In SDPaxos, the sequencer is one node, but is backed by O-instances. A new sequencer can be chosen easily in a fault-tolerant way using Phase-1 of Paxos over O-instances. This alleviates the availability problems due to the serializer failure in systems that use Paxos for serializing the log in a central region. In such systems (e.g., Calvin) if the single log serializer is Paxos-replicated within a region, then the availability suffers on region failure. Instead, if the serializer is Paxos-replicated across regions then the performance suffers.

The protocol

In this example, upon receiving a client request for a command, replica R0 becomes the command leader of this command, picks one of its own C-instance and replicates the command to others (using the C-accept, i.e., Accept phase message of the C-instance). In the meantime, this C-accept also informs the sequencer (R2) to start an O-instance for this command. Then R2 proposes R0’s ID in the next (e.g., the jth) O-instance and sends O-accepts to others, to assign this command to the jth global slot. Replicas will then accept these instances and send C-ACKs and O-ACKs to R0; R2 also sends an O-ACK as it has sent an O-accept to itself. The algorithm denotes the ith C-instance of Rn as Cni, and the jth O-instance as Oj.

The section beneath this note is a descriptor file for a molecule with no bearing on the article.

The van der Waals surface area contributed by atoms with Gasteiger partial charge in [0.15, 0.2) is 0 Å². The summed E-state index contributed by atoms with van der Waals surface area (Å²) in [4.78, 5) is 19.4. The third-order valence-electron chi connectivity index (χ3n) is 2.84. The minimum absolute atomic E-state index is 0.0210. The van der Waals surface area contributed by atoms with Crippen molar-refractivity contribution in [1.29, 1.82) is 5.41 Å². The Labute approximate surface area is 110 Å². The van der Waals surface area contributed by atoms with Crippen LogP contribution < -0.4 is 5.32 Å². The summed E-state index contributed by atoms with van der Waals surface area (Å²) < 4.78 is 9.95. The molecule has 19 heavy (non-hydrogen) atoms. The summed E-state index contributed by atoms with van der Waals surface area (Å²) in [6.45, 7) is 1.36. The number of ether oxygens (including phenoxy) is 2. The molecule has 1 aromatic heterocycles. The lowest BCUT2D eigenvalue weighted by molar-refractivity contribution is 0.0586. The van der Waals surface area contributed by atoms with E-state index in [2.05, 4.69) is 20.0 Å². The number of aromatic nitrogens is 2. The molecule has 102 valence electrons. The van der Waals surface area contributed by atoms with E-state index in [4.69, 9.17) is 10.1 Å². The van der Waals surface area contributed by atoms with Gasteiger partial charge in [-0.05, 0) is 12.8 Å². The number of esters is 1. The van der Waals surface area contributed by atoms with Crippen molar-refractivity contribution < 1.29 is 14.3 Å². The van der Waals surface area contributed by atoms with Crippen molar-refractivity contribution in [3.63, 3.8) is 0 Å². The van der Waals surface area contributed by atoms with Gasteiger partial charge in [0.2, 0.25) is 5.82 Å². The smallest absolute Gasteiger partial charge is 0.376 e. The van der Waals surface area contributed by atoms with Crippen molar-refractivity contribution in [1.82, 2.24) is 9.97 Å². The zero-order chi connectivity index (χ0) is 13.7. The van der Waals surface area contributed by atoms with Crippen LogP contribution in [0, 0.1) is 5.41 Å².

A C-instance can come from any node without a Paxos phase-1a, because each replica has its own distinct replication log for C-instance. The C-instance messages do not conflict with each other and gets accepted immediately. The C-instance messages do not even need a ballotnum; the ballotnum used is that of the O-instance to denote epoch (i.e., which sequencer the sender thinks is still in-charge).

A command being ready requires the C-instance and enough number of O-instances be committed. The conditions of an instance being committed and a command being ready are defined in lines 18 through 31, which we discuss next. There are two questions here.

  • The safety question is: How do we ensure that the replication is anchored (performed at the majority quorum) from the command leader perspective?
  • The performance question is: How do we achieve consensus in one round while satisfying the safety concern? 

The 1-round feat